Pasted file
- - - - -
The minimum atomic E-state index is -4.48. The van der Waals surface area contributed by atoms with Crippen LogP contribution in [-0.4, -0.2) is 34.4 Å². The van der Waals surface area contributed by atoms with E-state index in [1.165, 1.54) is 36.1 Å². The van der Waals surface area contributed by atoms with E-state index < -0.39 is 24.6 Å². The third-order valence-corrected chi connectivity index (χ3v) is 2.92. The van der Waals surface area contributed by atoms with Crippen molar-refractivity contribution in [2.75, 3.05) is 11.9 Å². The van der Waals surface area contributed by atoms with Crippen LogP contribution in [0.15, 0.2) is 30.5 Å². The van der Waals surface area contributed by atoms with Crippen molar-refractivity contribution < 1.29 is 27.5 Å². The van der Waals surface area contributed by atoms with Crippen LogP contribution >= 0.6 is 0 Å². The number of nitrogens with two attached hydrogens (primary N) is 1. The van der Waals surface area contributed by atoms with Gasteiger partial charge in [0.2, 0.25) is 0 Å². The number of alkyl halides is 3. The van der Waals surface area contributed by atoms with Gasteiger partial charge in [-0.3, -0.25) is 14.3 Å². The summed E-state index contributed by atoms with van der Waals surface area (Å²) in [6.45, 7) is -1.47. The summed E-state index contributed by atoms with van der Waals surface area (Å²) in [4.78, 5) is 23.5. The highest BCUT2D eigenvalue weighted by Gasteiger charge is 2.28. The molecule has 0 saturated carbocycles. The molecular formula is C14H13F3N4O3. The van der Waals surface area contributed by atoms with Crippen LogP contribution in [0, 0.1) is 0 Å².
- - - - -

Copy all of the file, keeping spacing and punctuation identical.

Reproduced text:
The minimum atomic E-state index is -4.48. The van der Waals surface area contributed by atoms with Crippen LogP contribution in [-0.4, -0.2) is 34.4 Å². The van der Waals surface area contributed by atoms with E-state index in [1.165, 1.54) is 36.1 Å². The van der Waals surface area contributed by atoms with E-state index < -0.39 is 24.6 Å². The third-order valence-corrected chi connectivity index (χ3v) is 2.92. The van der Waals surface area contributed by atoms with Crippen molar-refractivity contribution in [2.75, 3.05) is 11.9 Å². The van der Waals surface area contributed by atoms with Crippen LogP contribution in [0.15, 0.2) is 30.5 Å². The van der Waals surface area contributed by atoms with Crippen molar-refractivity contribution < 1.29 is 27.5 Å². The van der Waals surface area contributed by atoms with Crippen LogP contribution >= 0.6 is 0 Å². The number of nitrogens with two attached hydrogens (primary N) is 1. The van der Waals surface area contributed by atoms with Gasteiger partial charge in [0.2, 0.25) is 0 Å². The number of alkyl halides is 3. The van der Waals surface area contributed by atoms with Gasteiger partial charge in [-0.3, -0.25) is 14.3 Å². The summed E-state index contributed by atoms with van der Waals surface area (Å²) in [6.45, 7) is -1.47. The summed E-state index contributed by atoms with van der Waals surface area (Å²) in [4.78, 5) is 23.5. The highest BCUT2D eigenvalue weighted by Gasteiger charge is 2.28. The molecule has 0 saturated carbocycles. The molecular formula is C14H13F3N4O3. The van der Waals surface area contributed by atoms with Crippen LogP contribution in [0, 0.1) is 0 Å².